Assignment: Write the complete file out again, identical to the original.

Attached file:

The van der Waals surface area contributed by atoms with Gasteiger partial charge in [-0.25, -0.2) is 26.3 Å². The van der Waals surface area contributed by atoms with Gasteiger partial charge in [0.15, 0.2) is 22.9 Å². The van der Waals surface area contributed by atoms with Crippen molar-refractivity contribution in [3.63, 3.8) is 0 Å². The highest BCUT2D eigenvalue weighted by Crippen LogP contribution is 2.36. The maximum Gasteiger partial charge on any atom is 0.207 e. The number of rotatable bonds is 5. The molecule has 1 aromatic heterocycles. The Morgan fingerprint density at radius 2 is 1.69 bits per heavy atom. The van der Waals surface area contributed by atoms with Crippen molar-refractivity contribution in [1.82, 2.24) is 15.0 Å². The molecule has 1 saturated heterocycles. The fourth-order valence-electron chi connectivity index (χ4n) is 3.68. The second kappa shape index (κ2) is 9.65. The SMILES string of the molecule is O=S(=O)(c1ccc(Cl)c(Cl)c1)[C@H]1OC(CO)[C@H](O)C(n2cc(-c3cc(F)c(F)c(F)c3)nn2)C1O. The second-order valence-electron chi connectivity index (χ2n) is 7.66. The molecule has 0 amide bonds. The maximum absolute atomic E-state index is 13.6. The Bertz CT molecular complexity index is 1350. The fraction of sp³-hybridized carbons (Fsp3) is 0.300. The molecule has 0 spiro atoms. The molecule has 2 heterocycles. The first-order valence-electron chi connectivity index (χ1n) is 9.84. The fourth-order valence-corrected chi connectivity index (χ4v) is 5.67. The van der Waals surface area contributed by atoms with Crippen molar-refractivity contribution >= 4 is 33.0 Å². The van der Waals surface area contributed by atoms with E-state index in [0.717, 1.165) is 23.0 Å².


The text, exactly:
The van der Waals surface area contributed by atoms with Gasteiger partial charge in [-0.25, -0.2) is 26.3 Å². The van der Waals surface area contributed by atoms with Gasteiger partial charge in [0.15, 0.2) is 22.9 Å². The van der Waals surface area contributed by atoms with Crippen molar-refractivity contribution in [3.63, 3.8) is 0 Å². The highest BCUT2D eigenvalue weighted by Crippen LogP contribution is 2.36. The maximum Gasteiger partial charge on any atom is 0.207 e. The number of rotatable bonds is 5. The molecule has 1 aromatic heterocycles. The Morgan fingerprint density at radius 2 is 1.69 bits per heavy atom. The van der Waals surface area contributed by atoms with Crippen molar-refractivity contribution in [1.82, 2.24) is 15.0 Å². The molecule has 1 saturated heterocycles. The fourth-order valence-electron chi connectivity index (χ4n) is 3.68. The second kappa shape index (κ2) is 9.65. The SMILES string of the molecule is O=S(=O)(c1ccc(Cl)c(Cl)c1)[C@H]1OC(CO)[C@H](O)C(n2cc(-c3cc(F)c(F)c(F)c3)nn2)C1O. The second-order valence-electron chi connectivity index (χ2n) is 7.66. The molecule has 0 amide bonds. The maximum absolute atomic E-state index is 13.6. The Bertz CT molecular complexity index is 1350. The fraction of sp³-hybridized carbons (Fsp3) is 0.300. The molecule has 0 spiro atoms. The molecule has 2 heterocycles. The first-order valence-electron chi connectivity index (χ1n) is 9.84. The fourth-order valence-corrected chi connectivity index (χ4v) is 5.67. The van der Waals surface area contributed by atoms with Crippen molar-refractivity contribution >= 4 is 33.0 Å². The van der Waals surface area contributed by atoms with E-state index in [0.717, 1.165) is 23.0 Å².